Two hundred and forty-three pages can’t take the...
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May 06, 2015  |  Vote 0    0

Two hundred and forty-three pages can’t take the air out of Deflategate: Arthur

Imagine if the NFL spent this much time and effort investigating how it handles concussions.

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[A phone rings. Tom Brady rolls over lazily in his custom hammock, hand-woven from snow leopard hair, on the beach at The Secret Island For Rich People. He recognizes the custom ringtone: It is the theme from The Pink Panther. He picks up.

“They got us, Tommy. They figured out we did it.”

“You’re kidding. They did?”

“Well, they found that it was more probable than not. Oh, and I should probably apologize for some text messages.”

Tom Brady hangs up, adjusts his fedora and sunglasses, rolls over, and goes back to sleep to the lullaby of the soft, gentle wash of the waves.]

Finally, we probably know what happened. Finally, the mystery has probably been solved. Ted Wells spent four months working his independent investigation of Deflategate, and it’s a doozy — 243 pages, exhaustively detailed, filled with evidence and timelines and texts of Patriots employees insulting Tom Brady. The employees were not very good at insulting Tom Brady.

Patriots locker room attendant Jim McNally: Tom sucks...im going make that next ball a f----- balloon

Patriots equipment assistant John Jastremski: Talked to him last night. He actually brought you up and said you must have a lot of stress trying to get them done ...

McNally: F--- tom ... make sure the pump is attached to the needle ... f----- watermelons coming

Jastremski: So angry

McNally: The only thing deflating sun ... is his passing rating

McNally seems to be bargaining for cash and new shoes in exchange for deflating footballs, since as Jastremski puts it, “figured u should something since he gives u nothing.” McNally called himself “the deflator,” which as secret nicknames go could be improved upon. He says “im not going to espn........yet.”

These are definitely the kind of disciplined, sophisticated operators that you want to probably cheat with, as part of a high-stakes sports franchise worth billions and under scrutiny. McNally called himself the deflator before the season started, by the way.

Anyway, the Wells Report interviewed everyone, and found some ... discrepancies. Like, discrepancies you could drive a Vince Wilfork through. The Patriots used underinflated footballs during the AFC championship game against the Indianapolis Colts, and once a linebacker for the Colts noticed, the investigations began. The Wells Report found that New England’s explanation that air pressure did it was not true, and coach Bill Belichick’s explanation that the balls might have been overinflated due to “vigorous rubbing” didn’t float, either.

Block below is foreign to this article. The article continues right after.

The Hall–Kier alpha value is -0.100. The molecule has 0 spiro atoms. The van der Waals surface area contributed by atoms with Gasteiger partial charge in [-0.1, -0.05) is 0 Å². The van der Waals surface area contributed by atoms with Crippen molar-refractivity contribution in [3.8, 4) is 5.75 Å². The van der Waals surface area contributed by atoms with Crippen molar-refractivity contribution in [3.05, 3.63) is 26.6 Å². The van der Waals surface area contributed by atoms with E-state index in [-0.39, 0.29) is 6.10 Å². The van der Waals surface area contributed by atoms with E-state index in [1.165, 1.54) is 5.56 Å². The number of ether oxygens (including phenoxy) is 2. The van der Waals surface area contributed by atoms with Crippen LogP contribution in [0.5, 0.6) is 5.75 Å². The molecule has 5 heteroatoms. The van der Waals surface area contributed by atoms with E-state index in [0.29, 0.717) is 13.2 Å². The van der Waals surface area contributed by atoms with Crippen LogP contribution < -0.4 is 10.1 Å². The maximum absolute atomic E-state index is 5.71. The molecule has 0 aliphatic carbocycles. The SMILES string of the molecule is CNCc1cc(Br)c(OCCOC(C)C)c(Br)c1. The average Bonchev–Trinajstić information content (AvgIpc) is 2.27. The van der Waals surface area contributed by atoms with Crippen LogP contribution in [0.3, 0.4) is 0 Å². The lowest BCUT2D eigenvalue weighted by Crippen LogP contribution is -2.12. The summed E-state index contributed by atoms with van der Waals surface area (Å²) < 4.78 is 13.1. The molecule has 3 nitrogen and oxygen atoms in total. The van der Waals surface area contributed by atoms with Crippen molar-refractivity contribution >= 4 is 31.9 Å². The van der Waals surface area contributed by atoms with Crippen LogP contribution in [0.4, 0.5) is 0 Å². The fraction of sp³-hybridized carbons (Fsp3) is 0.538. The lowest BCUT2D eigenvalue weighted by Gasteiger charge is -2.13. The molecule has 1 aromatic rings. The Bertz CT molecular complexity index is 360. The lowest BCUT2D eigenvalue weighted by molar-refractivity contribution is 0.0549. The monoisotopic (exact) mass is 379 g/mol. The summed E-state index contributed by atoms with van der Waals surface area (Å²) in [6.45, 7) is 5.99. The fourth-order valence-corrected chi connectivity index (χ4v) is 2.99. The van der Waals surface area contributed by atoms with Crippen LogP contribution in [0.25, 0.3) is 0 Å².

McNally was interviewed after the game by NFL Security, and again by the investigation. It was not airtight.

“With respect to his decision to use the bathroom, McNally claimed that he has used the bathroom near the field entrance while in possession of the game balls many times. He said that on the day of the AFC Championship Game, he entered the bathroom, dropped the ball bags to his left, and used the urinal to his right. That bathroom, however, does not contain a urinal.”

Smooth, Jimmy.

The Wells Report didn’t believe McNally when he said he often takes the balls without the officials being OK with it, and that he often took the balls into that bathroom. (Gross, Jim.) Investigators didn’t believe McNally and Jastremski’s claim that the text messages were only jokes, and referred to nothing in the real world. They didn’t believe that Brady’s frequent phone conversations with Jastremski, which increased after the Deflategate broke, were a coincidence. They didn’t believe it when Brady claimed not to know McNally’s name, especially since Jastremski and McNally mentioned that Brady knew McNally.

Oh, and the investigation said the Patriots weren’t fully co-operative, amid a pile of other probable lies. It mentions that Belichick asked Brady point blank whether he knew anything about tampering with footballs, and Brady told him, “Absolutely not.” And Belichick believed him.

If you read this report and are not an unreasonable person, you would conclude that based on the evidence, Tom Brady cheated, Tom Brady lied, the guys Tom Brady cheated with lied, and they didn’t tell the coach. The organization has tried to cover it up, and won the Super Bowl not because they cheated in this particular way but because the Seattle Seahawks threw on first-and-goal to a guy who caught 11 balls last season. They didn’t need to cheat like this, but they did, because it was worth it to them. It wasn’t exactly a crack operation, but it got a job done.

When asked about Deflategate by Julie Loncich of WBZ in Boston, Rob Gronkowski apparently just flexed, over and over. He’ll be president, one day.

And the result: Brady maybe gets suspended a game, the doofuses get suspended or fired, there are fines. None of it changes anything, in the big picture, except that a new form of cheating will have to be devised. Maybe magnets or something.

But if these doofuses could pull off cheating for over a year, get caught in obvious lies, leave text message evidence, impede NFL investigators, and come out of it with a report that cannot definitively say they cheated, then it raises some questions. First: Why wouldn’t you cheat, any way you could? Second: Who else is cheating, with their doofuses, trying to gain an angle in this merciless league? Third: Imagine if the NFL spent this much time and effort investigating how it handles concussions, and tried for the truth. What a world that would be.

Toronto Star

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